A viewer may create the program listing for a personal channel by manually entering the time and true channel number for each personal channel. Alternatively, the viewer may operate the set-top box in a “learn” mode so that the microprocessor 16 of FIG. 2 will record the viewer's program selections over a prescribed interval, say a day, or a week, and thereby compile a list of preferred programs. Alternatively, a viewer may create a set of keywords or topics of interest that the set-top box can use to ascertain a preferred set of programs. Microprocessor 16 of FIG. 2 can match these aforementioned keywords or topics of interest against upcoming television programming using several methods such as an on-line television guide or programming information which may be digitally encoded in each channel's vertical blanking interval.
As may now be appreciated, by scrutinizing the look-up table 38 of FIG. 4, the microprocessor 16 of FIG. 2 can readily ascertain, at any given time, the viewer's viewing preferences when executing of steps 104 and 110 of FIG. 3. By comparing the current time to the start time of each preferred program, the microprocessor 16 can select the corresponding true channel of the program for display, and set the tuner 28 of FIG. 2 accordingly. Once the set of preferred programs is established, the viewer need only select his or her personal channel to receive the preferred programming. The microprocessor 16 will automatically determine which of the preferred programs to display, based on its start time, and then select that program, with no further action required by the viewer.
As thus described, the set top box 10 will display on one of a plurality of personal channels viewer preferred programming. Some television sets have the capability of providing a picture-in-picture display. Under such circumstances, the set top box 10 could advantageously output two preferred programs in a picture-in-picture display. To that end, the tuner 28 of FIG. 2 would respond to a command from the microprocessor 16 of FIG. 2 to output the desired preferred programs. Thus, the microprocessor 16 would have to scrutinize the look-up table 38 of FIG. 4 to select the programming to display the second most preferred program in addition to doing so to display the first most preferred program.
As alluded to earlier, individuals that browse the World-Wide web portion of the Internet now have the opportunity to select from hundreds of separate sites that offer streaming video or audio or combination thereof. The method of the invention can easily provide personal channels to display Internet programming on an Internet link in much the same manner as discussed for cable television, direct broadcast and satellite television. To practice the invention to accommodate streaming video, audio or combination thereof, the memory 18 would store the desired start time and Universal Resource Locator (URL) of the web site carrying the desired programming. Further, the tuner 28 of the set-top box 10 of FIG. 2 would need to operate in a different manner than with feed from a cable television, direct broadcast or satellite television source. To provide the viewer with such streaming video, audio or combination thereof on the viewer's personal channel, the tuner 28 would establish a link with the particular web site carrying the programming once the program start time coincides with the actual time. In this respect, the operation is similar to that described for television programming with the different program-carrying web sites corresponding to the different program carrying channels converted by the tuner 28 for display on the personal channel.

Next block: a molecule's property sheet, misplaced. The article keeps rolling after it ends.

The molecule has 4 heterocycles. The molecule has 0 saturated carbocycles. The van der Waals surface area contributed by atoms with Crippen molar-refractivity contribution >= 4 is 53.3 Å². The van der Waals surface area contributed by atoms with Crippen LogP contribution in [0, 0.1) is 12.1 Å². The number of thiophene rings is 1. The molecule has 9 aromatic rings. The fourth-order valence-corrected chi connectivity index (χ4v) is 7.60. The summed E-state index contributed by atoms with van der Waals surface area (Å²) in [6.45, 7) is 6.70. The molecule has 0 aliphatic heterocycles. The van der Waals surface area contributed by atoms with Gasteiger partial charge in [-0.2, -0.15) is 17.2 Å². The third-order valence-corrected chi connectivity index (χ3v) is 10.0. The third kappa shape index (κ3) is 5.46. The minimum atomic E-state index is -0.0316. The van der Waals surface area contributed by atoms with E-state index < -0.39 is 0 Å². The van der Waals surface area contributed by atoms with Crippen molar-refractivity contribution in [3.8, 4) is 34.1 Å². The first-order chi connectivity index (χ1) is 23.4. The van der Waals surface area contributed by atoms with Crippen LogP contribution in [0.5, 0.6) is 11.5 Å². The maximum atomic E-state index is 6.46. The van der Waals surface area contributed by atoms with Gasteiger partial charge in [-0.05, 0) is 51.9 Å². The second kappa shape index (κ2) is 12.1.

The foregoing describes a technique for providing a viewer with at least one personal viewing channel that displays the viewer's preferred programming irrespective of the true channel on which such programs appear.
The above-described embodiments merely illustrate the principles of the invention. Those skilled in the art may make various modifications and changes that will embody the principles of the invention and fall within the spirit and scope thereof.
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|U.S. Classification||715/721, 348/E05.108, 348/552, 348/E07.061, 348/E05.097|
|International Classification||H04N7/16, H04N5/44, H04N5/50, H04N5/445|
|Cooperative Classification||H04N5/50, H04N7/163, H04N21/4532, H04N5/4401, H04N21/4668, H04N21/4383, H04N21/4755, H04N21/466, H04N21/6125, H04N21/458|
|European Classification||H04N21/466, H04N21/475P, H04N21/45M3, H04N21/61D3, H04N21/438T, H04N21/458, H04N21/466R, H04N5/50, H04N7/16E2|
|Mar 17, 2000||AS||Assignment|
Owner name: AT&T CORP., NEW YORK
Free format text: ASSIGNMENT OF ASSIGNORS INTEREST;ASSIGNOR:GILBOY, CHRISTOPHER P;REEL/FRAME:010681/0666
Effective date: 20000315
|Mar 20, 2007||FPAY||Fee payment|
Year of fee payment: 4
|Apr 22, 2011||FPAY||Fee payment|
Year of fee payment: 8
|Apr 24, 2015||FPAY||Fee payment|
Year of fee payment: 12